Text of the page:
At no time since Sir Robert Peel (of the Bobby’s fame) invented the modern police force have the British ever used the structure deployed for tactical convenience in the colonies in the United Kingdom, and such a structure will anyway be a contradiction in terms for a democracy and a free people. The structure is sensibly decentralised policing boards reporting to the home secretary (minister of the Interior), and the unimaginable for a conservative country – the heads of policing formations are now elected like in the United States, presumably putting them under democratic control and, of course, no one has ever heard of something called the inspector general of Police. This is not surprising, for such a post is designed for a colony of conquered peoples. And, of course, the equally antediluvian concept of Police Barracks is unknown, since the police are members of communities, where they should reside in.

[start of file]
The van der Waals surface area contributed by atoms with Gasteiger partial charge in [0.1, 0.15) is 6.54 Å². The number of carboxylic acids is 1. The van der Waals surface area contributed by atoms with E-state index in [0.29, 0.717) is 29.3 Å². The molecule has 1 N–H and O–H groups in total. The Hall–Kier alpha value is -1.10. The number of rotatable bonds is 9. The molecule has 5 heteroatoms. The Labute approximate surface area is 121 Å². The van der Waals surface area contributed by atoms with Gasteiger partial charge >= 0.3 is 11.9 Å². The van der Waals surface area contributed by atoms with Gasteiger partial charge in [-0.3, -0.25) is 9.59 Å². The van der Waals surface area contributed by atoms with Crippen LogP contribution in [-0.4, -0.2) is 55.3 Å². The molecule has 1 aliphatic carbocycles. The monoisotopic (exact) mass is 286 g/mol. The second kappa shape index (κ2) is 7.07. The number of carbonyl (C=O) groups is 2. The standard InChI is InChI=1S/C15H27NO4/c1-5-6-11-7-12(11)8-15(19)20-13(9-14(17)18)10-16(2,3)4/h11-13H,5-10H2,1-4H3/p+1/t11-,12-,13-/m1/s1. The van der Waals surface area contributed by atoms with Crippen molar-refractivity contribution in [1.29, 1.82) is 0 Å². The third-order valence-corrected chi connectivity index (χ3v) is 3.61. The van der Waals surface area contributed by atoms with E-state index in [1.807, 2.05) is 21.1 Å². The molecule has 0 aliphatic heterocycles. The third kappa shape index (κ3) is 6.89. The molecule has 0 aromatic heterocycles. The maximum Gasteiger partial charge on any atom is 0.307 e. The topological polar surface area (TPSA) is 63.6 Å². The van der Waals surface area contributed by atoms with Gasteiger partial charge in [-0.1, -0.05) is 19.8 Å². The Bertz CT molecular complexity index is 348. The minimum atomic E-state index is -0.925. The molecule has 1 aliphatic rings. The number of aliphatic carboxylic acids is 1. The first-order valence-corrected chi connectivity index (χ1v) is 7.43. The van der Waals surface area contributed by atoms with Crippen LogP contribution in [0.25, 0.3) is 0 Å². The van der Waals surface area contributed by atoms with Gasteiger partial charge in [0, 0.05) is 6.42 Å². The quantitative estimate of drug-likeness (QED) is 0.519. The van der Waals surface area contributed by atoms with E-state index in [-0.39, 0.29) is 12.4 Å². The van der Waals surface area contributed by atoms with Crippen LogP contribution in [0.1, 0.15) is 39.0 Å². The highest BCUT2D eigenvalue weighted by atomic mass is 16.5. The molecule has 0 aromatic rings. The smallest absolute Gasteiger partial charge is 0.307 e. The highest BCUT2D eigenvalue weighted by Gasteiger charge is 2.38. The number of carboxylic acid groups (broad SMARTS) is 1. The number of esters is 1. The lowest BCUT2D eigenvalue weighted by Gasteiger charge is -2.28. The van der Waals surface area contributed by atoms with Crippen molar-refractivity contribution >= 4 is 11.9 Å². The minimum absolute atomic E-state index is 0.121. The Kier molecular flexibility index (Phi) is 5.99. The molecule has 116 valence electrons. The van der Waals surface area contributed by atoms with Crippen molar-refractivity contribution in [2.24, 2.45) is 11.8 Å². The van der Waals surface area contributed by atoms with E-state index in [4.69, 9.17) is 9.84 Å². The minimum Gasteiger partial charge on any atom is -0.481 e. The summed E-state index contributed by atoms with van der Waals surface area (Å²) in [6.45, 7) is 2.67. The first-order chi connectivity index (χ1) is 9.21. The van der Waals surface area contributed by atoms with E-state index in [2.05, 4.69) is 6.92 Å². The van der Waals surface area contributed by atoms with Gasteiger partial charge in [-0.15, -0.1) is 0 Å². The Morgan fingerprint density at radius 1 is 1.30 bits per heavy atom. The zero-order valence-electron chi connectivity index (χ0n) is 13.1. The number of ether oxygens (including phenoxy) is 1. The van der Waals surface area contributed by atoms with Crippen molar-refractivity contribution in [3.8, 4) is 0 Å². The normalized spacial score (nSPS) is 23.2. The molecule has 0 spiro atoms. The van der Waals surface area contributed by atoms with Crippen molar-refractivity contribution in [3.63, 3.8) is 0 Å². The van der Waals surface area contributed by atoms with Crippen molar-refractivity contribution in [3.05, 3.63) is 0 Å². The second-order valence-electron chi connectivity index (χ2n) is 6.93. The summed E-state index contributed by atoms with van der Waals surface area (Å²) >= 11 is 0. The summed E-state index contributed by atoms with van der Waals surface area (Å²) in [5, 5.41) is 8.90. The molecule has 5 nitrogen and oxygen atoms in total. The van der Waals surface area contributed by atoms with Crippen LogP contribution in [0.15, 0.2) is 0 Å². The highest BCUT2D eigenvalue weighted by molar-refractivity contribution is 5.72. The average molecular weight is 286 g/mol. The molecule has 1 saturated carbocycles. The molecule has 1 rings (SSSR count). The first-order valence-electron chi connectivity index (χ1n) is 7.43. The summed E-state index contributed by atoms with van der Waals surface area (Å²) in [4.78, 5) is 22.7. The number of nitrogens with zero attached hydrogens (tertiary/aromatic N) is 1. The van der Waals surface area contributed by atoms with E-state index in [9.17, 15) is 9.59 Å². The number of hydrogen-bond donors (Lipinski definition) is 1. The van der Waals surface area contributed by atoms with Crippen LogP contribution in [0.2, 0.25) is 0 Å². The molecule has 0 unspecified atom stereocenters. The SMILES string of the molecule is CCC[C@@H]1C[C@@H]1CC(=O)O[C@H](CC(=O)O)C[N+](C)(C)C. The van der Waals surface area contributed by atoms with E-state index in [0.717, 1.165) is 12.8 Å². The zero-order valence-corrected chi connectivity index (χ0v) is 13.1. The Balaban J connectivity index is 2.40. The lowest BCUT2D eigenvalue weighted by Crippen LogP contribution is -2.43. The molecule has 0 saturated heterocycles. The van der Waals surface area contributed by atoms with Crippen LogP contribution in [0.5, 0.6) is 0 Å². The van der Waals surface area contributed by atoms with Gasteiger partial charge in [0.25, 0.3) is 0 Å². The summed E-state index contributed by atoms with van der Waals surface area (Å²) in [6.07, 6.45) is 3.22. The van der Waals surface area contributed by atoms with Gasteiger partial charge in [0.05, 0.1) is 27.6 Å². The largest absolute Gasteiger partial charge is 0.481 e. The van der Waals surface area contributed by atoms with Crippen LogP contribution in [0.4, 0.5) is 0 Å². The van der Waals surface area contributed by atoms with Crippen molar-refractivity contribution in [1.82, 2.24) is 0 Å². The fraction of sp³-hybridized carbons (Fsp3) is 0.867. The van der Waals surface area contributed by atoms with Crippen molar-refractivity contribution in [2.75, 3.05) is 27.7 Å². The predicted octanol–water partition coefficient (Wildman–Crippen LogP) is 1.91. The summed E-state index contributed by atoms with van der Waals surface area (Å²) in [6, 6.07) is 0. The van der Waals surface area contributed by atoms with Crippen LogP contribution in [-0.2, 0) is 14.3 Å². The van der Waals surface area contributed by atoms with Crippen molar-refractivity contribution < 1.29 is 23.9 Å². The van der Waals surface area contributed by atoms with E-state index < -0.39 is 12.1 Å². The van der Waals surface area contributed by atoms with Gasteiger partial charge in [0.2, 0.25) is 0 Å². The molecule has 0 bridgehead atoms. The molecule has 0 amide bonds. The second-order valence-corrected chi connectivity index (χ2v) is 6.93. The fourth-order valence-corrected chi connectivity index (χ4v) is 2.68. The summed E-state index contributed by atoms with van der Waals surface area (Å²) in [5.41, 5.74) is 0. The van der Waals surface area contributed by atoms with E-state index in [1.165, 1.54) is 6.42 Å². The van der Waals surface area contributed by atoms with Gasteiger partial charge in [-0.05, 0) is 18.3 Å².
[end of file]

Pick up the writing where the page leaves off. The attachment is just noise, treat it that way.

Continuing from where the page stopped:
This is no time for timidity and kowtowing to special interests, like the self-serving Police Service Commission. The president has demonstrated courage by bringing in an outsider to reboot the ailing Customs Service, and he might as well beat the path of reform again.


As the great British rock band, the “Rolling Stones” have said, “you can’t change time, but time will change you”. Even the head of the republic, President Buhari has accepted that the widespread demonstrations are a reflection of “genuine concerns”. Change is now inevitable and in a combustible situation, delay is fraught with great as well as propitious dangers. This is a time for, in the words of the president, “extensive reforms”, which “will be carried out.” He must now walk the talk. This is a time for statesmanship, since there is need to rally a weary and disconnected republic, as a fellow former General, President Charles de Gaulle also had cause to do.